Monthly Archives: October 2009

What is a green/sustainable product?

Unless you live under a rock, it is hard to avoid the barrage of “green” and “sustainable” products that are flooding the market.  A lot of companies behind these products are truly dedicated to reducing their impact on the environment.  Unfortunately, there are just as many who are trying to ride the “green” wave to a “greener” bank account.  These companies tend to not tell the whole story of their product.  They might say it is made from recycled content, but they hide the fact that it is only 10% recycled content.  They might say it is recyclable, but that is only good if there is actually the infrastructure to recycle it.  If there is not, it will just end up in a landfill.  At that point, does it matter if it is recyclable?

Last week I received an email from someone asking where we make our products.  I responded by telling him that our fabrics are made in North Carolina and Tennessee and we do our cutting & sewing in Utah and Scarborough, Ontario.  He quickly called to talk about using our tops for a marathon he works on.  He proceeded to tell me that for this year’s race they thought they had bought a “green” technical top.  When they received it, they quickly learned that the top was only partially recycled and was made overseas.  Not green in his book, or in mine.

I am all in favor of companies taking steps to reduce their impact on the environment, even if they are small steps. Ten percent-recycled content is better than 0%.  But, I strongly believe companies need to be fully transparent in how they talk about their green product. Don’t try to hide the imperfections: tell people what they are and improve them (See Atayne: The Naked Truth Part I and II).  While I do not agree with all their practices, Patagonia has truly been a leader in transparency.  I just wish they would do more production closer to where they are selling their products.

As with everything else, I have an opinion on what constitutes a sustainable product. At Atayne, we look at it in several dimensions.  Here are our 4Ms of product sustainability.

Materials – Our goal is to stay at the cutting edge of the highest performing and safest materials and textile technologies available.  We are currently focusing on 100% recycled materials and natural technologies such as recycled polyester, recycled cotton, Cocona (from coconut shells), and Chitosan (from crab shells).  However, we know there will be advancements and we will continue to evolve our fabric and material composition with new developments in the sustainable textile industry.  Additionally, we will look to drive innovation by researching and developing new, high performing people- and planet-safe materials.

Manufacturing – Atayne is dedicated to a localized production model, that is, making our products as close as possible to where we sell them.  This is done to minimize the emissions from our supply chain and to support local jobs.  Our current production partners are located in:

  • Tennessee and North Carolina for fabric development
  • Utah and Ontario, Canada for cut & sew (Currently talking to additional facilities in Allentown, PA and Fall River, MA)
  • New Hampshire for product embellishment, warehousing, and order fulfillment

Additionally, we are striving to create a paradigm shift for the industry in the manufacture of our products.  We are developing an innovative just-in-time manufacturing process.  By delaying the manufacture of goods until they are actually purchased, the process not only promises to be more environmentally sustainable but also more economically sustainable than current methods.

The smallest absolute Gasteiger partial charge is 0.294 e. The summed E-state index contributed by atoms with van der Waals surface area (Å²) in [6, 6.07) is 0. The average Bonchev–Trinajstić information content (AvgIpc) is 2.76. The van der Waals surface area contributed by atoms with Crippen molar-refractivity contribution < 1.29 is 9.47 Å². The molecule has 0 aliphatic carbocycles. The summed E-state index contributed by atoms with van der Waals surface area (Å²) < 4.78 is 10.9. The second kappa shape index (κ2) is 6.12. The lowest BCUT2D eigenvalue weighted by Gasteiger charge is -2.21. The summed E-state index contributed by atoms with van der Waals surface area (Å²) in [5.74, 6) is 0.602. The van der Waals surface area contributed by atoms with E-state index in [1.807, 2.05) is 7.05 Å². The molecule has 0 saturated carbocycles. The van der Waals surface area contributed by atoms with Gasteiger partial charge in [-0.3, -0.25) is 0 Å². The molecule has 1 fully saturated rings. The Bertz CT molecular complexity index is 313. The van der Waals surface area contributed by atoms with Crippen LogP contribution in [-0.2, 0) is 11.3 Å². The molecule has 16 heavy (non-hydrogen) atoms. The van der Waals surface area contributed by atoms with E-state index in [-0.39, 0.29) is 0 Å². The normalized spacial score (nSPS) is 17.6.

Minimalist Design – We design our products to have a lower impact on the environment beyond our materials selection.  An example of this design technique is the loop that we incorporated into our Grind T.  The loop serves to encourage hang drying to help minimize the amount of energy used in consumer care.  Additionally, we are currently working on a new short design enabling multi-activity use.  The short would allow users to do more with less, ultimately leading to a less resource-intensive product.

Messaging – All of our products come with point of view graphics on them. This allows our customer athletes to promote their values and not just another corporate logo of a billion-dollar brand.  The idea is to create mobile billboards for important environmental and social messages. Our newest line includes 16 different men’s and women’s eco-graphics for running, cycling, hiking, climbing, paddling, yoga, and triathlon.

I also know these 4Ms are not the destination.  Sustainability is a continuous journey and next year we may have 2 more Ms and a couple Xs, Ys, and Zs.  If you have something to add, I would love to hear your thoughts.

Quiet on the Red Shirt Blog…

…but loud as could be in the house of Atayne.

I have not posted in a while, but there is a good reason for that.  The last 2 weeks my nose has been in my computer working on our new web store.  It has been a very time consuming and frustrating process that included inputting nearly 800 individual items by hand.  As much as technology has advanced, there was no automation to this process.

And as I was doing this, I had to pay very close attention to not making errors.  (A tough job especially for someone who thinks of himself as a big picture/idea guy.) One simple mistake could have a ripple effect throughout the entire functionality of the site.

While there was lots of grumbling and complaining while this was in process, the new web store has officially been launched!

The new website and web store is a project that has been in the works for almost a year.  Most web projects do not take that long, but when you are an under-capitalized start-up (that means no money), you have to take small steps forward and get creative with how you are paying your partners.

I would like to invite you to test out the store, maybe even buy something (that is if you need it).  I would love to  hear your thoughts especially on the overall usability and layout.  Feel free to post your ideas, comments, etc. or you can always email me at jeremy@atayne.com.

The New Atayne Web Store

Buy What You Need, Not What You Want